Home Office Rules of Engagement: Coronavirus Edition

It took a pandemic for me to stop working on my latest book and write a blogpost. And it was mainly because this virus has many people telecommuting to work for the first time. Newbies to the sport of “working from home” who are finding being disciplined and diligent away from the office isn’t so easy.

I’ve been working from home full time for around ten years. In that time, I wrote eight novels, one novella, and quite a few personal essays. I took many on-line  classes, worked every single day on writing first drafts and edits of those drafts. I joined writers groups to learn and bond with others in my craft. With my first book release back in 2013,  I  put writing aside and spent time marketing.  As future books released, I had to balance marketing with writing time.

Of course, this wouldn’t have been possible without treating my career like any other job. So, if the Coronavirus pandemic has you working from home for the first time and you’re trying to get the hang of it, here are a few tips to help you along the way.

  1. Rise and shine every day like you ARE leaving the house. By that, I mean shower, get dressed (yoga pants count), have breakfast, brush your teeth, and have a designated time to start work by. And live by it, even if your boss isn’t their to give you the evil eye when you’re late.
  2. Make a to-do list. These really can help you stay focused on your  day’s tasks. Heck, even add a few household chores, like tossing in a load of laundry or getting something in the crockpot for dinner. Why not take advantage of the “at home” flexibility factor? I find, if they’re on the list, I won’t forget about them.
  3. Get out of your chair every hour and stretch. At the office you have reasons to get out of your seat, like a walk down the hall to ask a co-worker a question or a trip to the copier. In my home office, a question is usually emailed. And, from my seat, I can stretch my arm to the right and touch my printer/copier. SITTING IS BAD FOR YOUR BACK, and I have the bad back to prove it. But if you set a timer (maybe the one in the kitchen to force you up?) and take a few minutes to do a few simple stretches, your entire body will thank you. There are several listed here. I also have the Calm app on my phone and they have great stretching videos that last between 10-15 minutes.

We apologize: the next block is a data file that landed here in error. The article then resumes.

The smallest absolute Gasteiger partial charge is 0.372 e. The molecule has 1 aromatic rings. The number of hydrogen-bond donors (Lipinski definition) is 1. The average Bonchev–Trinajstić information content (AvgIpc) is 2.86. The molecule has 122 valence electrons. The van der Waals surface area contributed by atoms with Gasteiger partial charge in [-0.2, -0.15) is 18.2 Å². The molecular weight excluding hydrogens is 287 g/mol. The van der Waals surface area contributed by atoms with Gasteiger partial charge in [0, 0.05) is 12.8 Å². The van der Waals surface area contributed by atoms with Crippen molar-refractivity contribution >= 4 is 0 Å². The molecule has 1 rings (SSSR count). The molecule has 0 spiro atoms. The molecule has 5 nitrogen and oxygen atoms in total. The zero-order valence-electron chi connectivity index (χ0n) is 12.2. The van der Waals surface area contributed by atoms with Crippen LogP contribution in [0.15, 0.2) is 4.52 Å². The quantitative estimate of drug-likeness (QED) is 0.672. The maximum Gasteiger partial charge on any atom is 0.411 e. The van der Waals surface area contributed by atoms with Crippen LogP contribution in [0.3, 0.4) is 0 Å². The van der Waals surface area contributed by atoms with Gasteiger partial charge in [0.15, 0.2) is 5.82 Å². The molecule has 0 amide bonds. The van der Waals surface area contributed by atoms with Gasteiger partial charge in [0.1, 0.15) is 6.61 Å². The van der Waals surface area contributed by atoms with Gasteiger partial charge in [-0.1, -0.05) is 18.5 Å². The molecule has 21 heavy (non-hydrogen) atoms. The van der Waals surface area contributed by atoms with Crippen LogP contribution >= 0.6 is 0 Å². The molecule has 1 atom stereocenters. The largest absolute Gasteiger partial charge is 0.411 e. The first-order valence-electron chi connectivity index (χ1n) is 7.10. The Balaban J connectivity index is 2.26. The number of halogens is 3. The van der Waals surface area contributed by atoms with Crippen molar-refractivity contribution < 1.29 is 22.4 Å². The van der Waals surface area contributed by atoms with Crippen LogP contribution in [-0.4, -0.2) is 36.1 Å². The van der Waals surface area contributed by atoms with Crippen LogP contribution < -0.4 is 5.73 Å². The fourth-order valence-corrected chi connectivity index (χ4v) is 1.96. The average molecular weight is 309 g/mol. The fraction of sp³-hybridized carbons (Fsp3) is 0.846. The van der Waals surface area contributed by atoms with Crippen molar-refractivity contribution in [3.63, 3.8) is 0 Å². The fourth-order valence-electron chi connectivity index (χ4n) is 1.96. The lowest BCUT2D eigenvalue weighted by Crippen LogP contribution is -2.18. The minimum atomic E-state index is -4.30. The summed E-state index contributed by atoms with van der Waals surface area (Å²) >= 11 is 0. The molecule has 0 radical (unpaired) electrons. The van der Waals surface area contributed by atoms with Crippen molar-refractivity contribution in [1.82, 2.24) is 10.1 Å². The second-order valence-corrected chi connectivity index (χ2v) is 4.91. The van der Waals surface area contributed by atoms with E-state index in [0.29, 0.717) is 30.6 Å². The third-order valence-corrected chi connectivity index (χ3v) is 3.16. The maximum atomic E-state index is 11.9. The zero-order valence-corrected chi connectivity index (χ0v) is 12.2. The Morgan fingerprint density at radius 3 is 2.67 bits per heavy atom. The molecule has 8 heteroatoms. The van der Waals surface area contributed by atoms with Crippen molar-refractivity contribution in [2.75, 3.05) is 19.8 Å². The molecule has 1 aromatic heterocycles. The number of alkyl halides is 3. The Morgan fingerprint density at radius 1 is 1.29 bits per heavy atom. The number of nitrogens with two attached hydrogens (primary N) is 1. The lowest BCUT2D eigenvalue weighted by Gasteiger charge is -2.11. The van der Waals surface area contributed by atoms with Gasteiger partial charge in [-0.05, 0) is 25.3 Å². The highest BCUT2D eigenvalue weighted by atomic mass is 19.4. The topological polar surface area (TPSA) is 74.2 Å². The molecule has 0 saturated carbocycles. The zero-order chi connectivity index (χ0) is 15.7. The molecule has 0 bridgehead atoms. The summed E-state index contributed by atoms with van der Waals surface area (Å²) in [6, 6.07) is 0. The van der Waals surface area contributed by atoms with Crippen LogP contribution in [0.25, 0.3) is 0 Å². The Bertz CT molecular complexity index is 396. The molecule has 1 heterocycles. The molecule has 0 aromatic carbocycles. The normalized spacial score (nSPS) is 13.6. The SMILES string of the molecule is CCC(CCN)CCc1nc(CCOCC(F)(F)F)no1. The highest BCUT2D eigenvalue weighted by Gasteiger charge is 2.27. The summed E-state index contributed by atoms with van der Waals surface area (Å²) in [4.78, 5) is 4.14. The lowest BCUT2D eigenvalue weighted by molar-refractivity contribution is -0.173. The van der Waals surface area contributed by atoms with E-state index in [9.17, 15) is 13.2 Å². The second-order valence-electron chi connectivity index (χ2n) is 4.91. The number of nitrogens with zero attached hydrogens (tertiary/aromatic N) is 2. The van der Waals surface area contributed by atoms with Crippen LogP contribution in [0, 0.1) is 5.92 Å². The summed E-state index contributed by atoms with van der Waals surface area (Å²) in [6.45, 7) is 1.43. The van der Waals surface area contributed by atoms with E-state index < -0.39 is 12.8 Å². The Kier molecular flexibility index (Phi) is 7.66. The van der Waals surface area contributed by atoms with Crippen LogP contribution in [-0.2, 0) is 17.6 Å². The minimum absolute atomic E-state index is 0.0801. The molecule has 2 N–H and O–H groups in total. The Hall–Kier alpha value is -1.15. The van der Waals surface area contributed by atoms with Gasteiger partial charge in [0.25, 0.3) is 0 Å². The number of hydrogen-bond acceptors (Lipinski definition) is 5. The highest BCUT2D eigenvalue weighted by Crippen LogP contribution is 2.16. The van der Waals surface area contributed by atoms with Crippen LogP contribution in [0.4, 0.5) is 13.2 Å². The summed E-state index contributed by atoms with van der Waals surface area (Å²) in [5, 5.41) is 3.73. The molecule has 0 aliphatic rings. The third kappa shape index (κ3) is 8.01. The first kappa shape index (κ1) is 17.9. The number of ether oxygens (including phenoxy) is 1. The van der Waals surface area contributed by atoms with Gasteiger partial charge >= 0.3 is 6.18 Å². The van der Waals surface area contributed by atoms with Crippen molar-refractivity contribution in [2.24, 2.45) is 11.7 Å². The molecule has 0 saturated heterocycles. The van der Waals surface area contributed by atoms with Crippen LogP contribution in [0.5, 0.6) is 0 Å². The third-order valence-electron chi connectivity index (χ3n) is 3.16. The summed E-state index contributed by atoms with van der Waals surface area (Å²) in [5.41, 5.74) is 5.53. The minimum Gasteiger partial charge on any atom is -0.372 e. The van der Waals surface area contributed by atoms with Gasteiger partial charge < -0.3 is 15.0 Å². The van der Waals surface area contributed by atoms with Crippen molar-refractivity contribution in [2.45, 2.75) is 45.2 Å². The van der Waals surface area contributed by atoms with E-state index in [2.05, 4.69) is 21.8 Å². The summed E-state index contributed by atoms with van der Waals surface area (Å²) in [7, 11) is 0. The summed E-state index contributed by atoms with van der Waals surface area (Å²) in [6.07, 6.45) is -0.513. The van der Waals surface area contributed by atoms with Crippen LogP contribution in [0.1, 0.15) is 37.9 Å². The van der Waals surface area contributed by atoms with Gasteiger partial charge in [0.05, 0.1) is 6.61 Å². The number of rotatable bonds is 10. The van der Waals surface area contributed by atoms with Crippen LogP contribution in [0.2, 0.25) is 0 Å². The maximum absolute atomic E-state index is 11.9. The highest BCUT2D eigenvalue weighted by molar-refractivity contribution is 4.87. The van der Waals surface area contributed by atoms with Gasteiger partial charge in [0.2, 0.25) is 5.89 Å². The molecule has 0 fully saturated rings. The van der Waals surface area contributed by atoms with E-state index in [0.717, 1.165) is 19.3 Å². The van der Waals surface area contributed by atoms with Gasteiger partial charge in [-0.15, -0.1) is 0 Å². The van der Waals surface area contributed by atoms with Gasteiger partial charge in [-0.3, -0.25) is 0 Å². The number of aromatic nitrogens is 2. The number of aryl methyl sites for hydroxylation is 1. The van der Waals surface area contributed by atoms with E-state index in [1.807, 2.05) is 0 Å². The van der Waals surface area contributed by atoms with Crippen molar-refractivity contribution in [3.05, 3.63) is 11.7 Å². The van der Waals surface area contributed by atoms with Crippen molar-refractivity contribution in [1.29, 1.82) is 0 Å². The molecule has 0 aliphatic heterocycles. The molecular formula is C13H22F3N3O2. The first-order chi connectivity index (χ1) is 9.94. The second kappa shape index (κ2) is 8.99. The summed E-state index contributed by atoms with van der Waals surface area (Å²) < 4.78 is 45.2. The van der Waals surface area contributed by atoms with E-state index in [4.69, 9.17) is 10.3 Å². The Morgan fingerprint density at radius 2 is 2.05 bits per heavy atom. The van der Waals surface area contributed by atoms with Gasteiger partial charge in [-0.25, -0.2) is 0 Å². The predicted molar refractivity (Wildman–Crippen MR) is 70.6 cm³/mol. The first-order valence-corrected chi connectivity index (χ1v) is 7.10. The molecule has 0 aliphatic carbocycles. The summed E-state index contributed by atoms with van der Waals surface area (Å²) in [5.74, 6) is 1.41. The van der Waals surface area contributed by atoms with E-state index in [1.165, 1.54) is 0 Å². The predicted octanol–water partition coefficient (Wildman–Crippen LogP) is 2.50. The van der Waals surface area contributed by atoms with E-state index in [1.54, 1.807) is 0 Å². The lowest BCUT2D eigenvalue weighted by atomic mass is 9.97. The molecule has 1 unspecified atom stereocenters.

4. Give yourself regular breaks. Just like you would at the office. Go out and get lunch. When you get that mid-afternoon desire to nap, either sneak in a ten minute power snooze or–better yet–walk around the block or take out the dog to play a little. Even run a quick errand, like if you hear the local grocery got a shipment of toilet paper or hand sanitizer. But set a time limit and get back to work soon as you can.
  5. Leave your cell phone in another room.  You know why. It’s a distraction.
  6. Set boundaries for Facebook, Instagram, Twitter, and any other form of social media. I’m not saying never, because that would be insane. For us at home workers, it’s kind of the virtual water cooler. Try setting a goal before you’ll allow yourself a break. Like I’ll say “When I finish editing two chapters, I can check Facebook and email.” It’s just way too easy to get lost in an hour of social media then look up and wonder how it happened.

I hope these guidelines are a little help. Those of you who are seasoned members of the “At Home Workforce,” do you have any suggestions to add?

 

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